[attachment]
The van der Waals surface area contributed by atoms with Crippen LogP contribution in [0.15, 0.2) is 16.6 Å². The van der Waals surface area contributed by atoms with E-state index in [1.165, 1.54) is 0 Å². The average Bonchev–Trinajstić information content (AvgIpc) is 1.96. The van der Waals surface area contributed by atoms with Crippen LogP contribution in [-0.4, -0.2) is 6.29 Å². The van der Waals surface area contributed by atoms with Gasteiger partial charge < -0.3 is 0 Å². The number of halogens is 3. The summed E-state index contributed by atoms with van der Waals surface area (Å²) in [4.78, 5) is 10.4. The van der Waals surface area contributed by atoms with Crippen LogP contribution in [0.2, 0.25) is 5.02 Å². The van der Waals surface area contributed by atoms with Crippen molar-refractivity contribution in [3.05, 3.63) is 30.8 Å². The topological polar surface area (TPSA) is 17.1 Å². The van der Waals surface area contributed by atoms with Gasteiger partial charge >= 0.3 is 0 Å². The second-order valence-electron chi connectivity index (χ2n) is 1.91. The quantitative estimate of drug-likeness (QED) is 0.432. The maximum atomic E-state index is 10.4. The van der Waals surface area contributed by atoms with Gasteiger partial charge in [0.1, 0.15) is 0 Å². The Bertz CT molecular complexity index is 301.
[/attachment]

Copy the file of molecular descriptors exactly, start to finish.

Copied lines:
The van der Waals surface area contributed by atoms with Crippen LogP contribution in [0.15, 0.2) is 16.6 Å². The van der Waals surface area contributed by atoms with E-state index in [1.165, 1.54) is 0 Å². The average Bonchev–Trinajstić information content (AvgIpc) is 1.96. The van der Waals surface area contributed by atoms with Crippen LogP contribution in [-0.4, -0.2) is 6.29 Å². The van der Waals surface area contributed by atoms with Gasteiger partial charge < -0.3 is 0 Å². The number of halogens is 3. The summed E-state index contributed by atoms with van der Waals surface area (Å²) in [4.78, 5) is 10.4. The van der Waals surface area contributed by atoms with Crippen LogP contribution in [0.2, 0.25) is 5.02 Å². The van der Waals surface area contributed by atoms with Crippen molar-refractivity contribution in [3.05, 3.63) is 30.8 Å². The topological polar surface area (TPSA) is 17.1 Å². The van der Waals surface area contributed by atoms with Gasteiger partial charge >= 0.3 is 0 Å². The second-order valence-electron chi connectivity index (χ2n) is 1.91. The quantitative estimate of drug-likeness (QED) is 0.432. The maximum atomic E-state index is 10.4. The van der Waals surface area contributed by atoms with Gasteiger partial charge in [0.1, 0.15) is 0 Å². The Bertz CT molecular complexity index is 301.